As a politician with close to four decades of experience in public office, John Laird has delivered hundreds of speeches to thousands of people.
The podium and the microphone are tools of his trade, and he prides himself on his comfort level speaking to audiences. As one of California’s most prominent openly gay public figures dating back to the 1980s, Laird has had to address a range of difficult subjects, often provoking explosive emotions from rage to frustration to grief. And he’s mastered the art of speaking with conviction without losing composure.
One day about 10 years ago, however, toward the end of his term in the State Assembly, Laird was asked to speak before an audience in Sacramento, and this time the words were not his own. He read from a short speech written by ACT-UP activist Vito Russo called “Why We Fight,” originally delivered at the height of the AIDS crisis in 1988. The speech, well-known in its time, is a stirring plea to recognize the humanity and heroism of LGBTQ+ people in a time when they were often reviled and discriminated against.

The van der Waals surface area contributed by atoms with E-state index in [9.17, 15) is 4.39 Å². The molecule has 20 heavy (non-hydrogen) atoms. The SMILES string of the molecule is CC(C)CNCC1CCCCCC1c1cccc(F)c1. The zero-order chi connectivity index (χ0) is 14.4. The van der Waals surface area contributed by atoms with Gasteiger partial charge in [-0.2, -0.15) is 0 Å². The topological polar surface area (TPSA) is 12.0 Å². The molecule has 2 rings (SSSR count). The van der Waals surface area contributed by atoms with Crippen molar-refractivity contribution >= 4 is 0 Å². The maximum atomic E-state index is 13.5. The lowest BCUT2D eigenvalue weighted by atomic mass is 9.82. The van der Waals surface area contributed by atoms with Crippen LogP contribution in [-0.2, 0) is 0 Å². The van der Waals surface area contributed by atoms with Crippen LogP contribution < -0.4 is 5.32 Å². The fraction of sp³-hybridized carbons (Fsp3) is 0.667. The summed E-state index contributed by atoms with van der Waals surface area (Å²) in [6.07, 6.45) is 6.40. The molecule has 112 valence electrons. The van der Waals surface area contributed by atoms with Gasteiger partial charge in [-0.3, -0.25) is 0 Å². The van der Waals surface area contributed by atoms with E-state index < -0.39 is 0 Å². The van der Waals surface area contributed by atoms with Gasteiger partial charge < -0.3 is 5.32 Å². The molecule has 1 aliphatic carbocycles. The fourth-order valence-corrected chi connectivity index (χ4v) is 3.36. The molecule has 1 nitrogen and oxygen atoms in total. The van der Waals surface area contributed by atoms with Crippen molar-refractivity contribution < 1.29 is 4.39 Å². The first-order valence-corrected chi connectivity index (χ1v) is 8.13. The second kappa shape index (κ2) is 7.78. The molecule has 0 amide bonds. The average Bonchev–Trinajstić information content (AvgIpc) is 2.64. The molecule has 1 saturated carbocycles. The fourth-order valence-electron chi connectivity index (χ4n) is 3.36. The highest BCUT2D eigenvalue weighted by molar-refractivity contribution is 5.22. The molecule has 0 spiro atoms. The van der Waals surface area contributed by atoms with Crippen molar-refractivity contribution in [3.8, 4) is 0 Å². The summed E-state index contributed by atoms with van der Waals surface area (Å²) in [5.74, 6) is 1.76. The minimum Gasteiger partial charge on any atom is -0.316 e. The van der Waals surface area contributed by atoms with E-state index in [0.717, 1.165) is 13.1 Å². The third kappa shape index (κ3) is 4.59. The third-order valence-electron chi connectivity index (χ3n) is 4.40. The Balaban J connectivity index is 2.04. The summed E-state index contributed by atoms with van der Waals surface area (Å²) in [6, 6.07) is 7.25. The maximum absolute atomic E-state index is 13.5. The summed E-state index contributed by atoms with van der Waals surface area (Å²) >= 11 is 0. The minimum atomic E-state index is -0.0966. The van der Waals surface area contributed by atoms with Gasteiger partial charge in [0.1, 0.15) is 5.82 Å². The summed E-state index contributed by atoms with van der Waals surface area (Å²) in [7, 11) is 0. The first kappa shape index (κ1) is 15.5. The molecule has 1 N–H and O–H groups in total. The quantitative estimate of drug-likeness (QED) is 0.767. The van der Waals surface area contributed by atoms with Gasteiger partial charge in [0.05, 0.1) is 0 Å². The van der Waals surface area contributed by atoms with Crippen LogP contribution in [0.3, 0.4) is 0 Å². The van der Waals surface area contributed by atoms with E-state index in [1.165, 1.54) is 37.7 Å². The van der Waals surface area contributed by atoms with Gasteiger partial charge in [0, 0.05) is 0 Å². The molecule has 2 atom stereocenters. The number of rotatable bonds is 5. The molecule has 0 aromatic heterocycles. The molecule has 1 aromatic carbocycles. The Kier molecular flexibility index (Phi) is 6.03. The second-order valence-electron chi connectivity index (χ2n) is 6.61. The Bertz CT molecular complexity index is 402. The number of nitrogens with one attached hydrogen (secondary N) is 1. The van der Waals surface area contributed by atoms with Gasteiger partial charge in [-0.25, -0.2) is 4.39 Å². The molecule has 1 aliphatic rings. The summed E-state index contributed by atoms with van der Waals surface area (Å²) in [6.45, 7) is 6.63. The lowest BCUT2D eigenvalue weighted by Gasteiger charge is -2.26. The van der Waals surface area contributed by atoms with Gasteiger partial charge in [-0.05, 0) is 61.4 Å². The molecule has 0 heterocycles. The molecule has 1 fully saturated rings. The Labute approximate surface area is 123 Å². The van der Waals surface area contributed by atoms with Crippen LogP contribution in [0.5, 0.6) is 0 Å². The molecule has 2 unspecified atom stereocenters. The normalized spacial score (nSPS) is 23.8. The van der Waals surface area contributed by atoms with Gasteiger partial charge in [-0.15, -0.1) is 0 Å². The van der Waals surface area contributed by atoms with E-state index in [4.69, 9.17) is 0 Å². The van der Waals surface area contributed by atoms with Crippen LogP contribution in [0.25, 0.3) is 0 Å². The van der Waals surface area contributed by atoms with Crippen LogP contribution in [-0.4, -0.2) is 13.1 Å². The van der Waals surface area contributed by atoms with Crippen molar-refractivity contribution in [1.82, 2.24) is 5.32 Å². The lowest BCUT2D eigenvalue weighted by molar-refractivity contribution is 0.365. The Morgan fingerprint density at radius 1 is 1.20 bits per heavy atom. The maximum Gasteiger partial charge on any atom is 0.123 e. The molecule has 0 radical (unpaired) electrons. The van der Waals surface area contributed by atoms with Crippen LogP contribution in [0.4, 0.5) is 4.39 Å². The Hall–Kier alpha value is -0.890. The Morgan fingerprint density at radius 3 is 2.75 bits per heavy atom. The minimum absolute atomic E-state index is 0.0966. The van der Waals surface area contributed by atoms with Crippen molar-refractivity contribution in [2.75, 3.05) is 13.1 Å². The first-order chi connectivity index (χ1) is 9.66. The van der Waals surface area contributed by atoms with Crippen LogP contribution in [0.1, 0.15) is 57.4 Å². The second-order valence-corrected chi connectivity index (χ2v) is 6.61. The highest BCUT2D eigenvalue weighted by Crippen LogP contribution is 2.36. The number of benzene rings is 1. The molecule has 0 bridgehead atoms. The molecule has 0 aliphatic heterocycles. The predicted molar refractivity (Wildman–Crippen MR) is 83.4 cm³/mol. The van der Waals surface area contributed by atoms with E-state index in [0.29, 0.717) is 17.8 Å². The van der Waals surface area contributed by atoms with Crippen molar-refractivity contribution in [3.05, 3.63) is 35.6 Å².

“So, I’m just a couple of paragraphs in,” remembers Laird, “and, for some reason, it completely gets to me. My voice cracks, and I can barely continue. I mean, I am just struggling—and that never happens, not even at my father’s memorial. And I finally get done, and the crowd goes wild. And, all I’m thinking is, ‘Jeez, I just stuck a needle in and bled all over the place. Just please leave me alone.’”
The modern gay rights movement now dates back more than 50 years, and for many younger gay and queer activists, the 1970s and ’80s can seem like a dusty and remote chapter in history—yep, people did really wear their hair like that. But for many who lived through those times, the potent emotions of that period—especially the pain of loss—are all still there, just below the surface, ready to erupt unexpectedly. The scars may have healed, but they are still tender to the touch.